KARACHI: Sindh on Thursday dismayed over delay in notification of tariffs for the proposed wind power plants in the province, terming it a move to discourage investment in the renewable energy sector.
Sindh Energy Minister Imtiaz Sheikh said the National Electric Power Regulatory Authority announced cost-plus tariff in August last year for five wind power projects, namely Norinco International Thatta Power, Iran-Pak Wind Power Pvt. Ltd., Sino Well Pvt. Ltd., Shafi Energy Pvt. Ltd. and Moro Power. Company Pvt. Ltd. located in Jhimpir, Thatta.
“However, the tariff is not yet notified in gazette of government of Pakistan,” Sheikh said in a letter to Federal Energy Minister Omar Ayub.
“A delegation comprising local and foreign investors involved in development of wind power projects approached Sindh government through energy department and stated that this move of government is reflective of strong
intent on the part of the government to discourage further investment in the sector of wind power development,” he added.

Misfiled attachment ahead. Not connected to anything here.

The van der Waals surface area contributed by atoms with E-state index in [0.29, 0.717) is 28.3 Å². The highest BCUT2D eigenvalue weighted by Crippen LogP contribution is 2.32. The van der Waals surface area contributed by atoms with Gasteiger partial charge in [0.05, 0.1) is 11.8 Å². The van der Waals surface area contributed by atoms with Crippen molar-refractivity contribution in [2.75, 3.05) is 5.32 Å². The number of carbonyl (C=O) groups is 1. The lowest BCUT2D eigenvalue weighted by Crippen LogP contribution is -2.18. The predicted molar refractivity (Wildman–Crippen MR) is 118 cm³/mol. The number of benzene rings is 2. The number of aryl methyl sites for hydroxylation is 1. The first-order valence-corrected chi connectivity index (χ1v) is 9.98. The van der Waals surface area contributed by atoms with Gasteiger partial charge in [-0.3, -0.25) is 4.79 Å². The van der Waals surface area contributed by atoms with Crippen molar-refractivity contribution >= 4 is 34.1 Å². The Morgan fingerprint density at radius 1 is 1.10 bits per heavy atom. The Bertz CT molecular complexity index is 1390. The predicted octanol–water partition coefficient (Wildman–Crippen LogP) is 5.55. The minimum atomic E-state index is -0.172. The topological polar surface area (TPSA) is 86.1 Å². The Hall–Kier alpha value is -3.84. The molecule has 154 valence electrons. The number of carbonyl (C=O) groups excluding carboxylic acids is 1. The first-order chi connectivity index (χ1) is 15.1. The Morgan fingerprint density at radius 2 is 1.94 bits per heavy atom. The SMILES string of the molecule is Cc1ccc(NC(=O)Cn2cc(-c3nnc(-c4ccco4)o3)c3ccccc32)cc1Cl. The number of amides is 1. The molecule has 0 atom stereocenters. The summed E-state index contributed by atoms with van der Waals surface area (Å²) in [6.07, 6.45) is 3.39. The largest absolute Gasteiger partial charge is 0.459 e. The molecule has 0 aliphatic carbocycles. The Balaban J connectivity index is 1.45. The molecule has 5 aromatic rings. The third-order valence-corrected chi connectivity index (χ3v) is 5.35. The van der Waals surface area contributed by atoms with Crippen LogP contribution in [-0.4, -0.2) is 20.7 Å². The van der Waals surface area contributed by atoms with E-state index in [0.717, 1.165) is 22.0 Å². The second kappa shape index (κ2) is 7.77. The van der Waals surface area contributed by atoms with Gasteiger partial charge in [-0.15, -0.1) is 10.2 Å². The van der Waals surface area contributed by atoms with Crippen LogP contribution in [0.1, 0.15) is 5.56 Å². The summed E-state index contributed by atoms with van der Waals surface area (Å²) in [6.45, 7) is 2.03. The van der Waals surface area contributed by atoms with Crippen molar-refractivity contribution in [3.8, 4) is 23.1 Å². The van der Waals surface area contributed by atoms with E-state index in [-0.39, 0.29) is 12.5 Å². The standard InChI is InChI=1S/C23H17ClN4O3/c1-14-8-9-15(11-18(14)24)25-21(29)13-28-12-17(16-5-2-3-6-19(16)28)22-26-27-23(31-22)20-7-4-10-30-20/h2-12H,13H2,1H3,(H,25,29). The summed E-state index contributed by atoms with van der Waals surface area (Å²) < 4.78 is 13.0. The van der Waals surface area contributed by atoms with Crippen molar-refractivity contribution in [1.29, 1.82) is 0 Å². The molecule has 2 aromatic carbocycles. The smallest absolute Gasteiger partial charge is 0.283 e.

The provincial minister said the addition of these projects would help in improving share of renewable energy resources.
The government intends to have 20 percent of its electricity generation capacity as alternative energy technologies by 2025 and 30 percent by 2030.
The coastal belt of Pakistan has a wind corridor that is 60km wide and 180km long. This corridor has an exploitable wind power potential of up to 50,000 megawatts of electricity generation.
“The early commissioning of these IPPs would definitely be a sizeable step to meet these targets,” said Sheikh. “Considering the importance of developing indigenous and relatively cheap RE sources to overcome the prevailing shortage of energy, it is requested ministry of energy (power division) be directed to notify the tariff of five wind IPPs in order to encourage the investors and promote wind power industry.”
Power generation is sourced through a mix of thermal, hydel, renewables and nuclear power plants, with thermal power generation comprising the bulk, followed by hydel, renewable and nuclear. The initial policy for renewable energy projects expired in March 2018 after having successfully launched the development of alternative and renewable energy projects in the country.
It is estimated that targets under the new policy can be achieved but will require upgrade of the transmission infrastructure.
This target, together with over 30 percent hydropower will result in one of the most environmentally friendly and affordable electricity mix compared to the heavily dominated mix of imported fossil fuels in the past.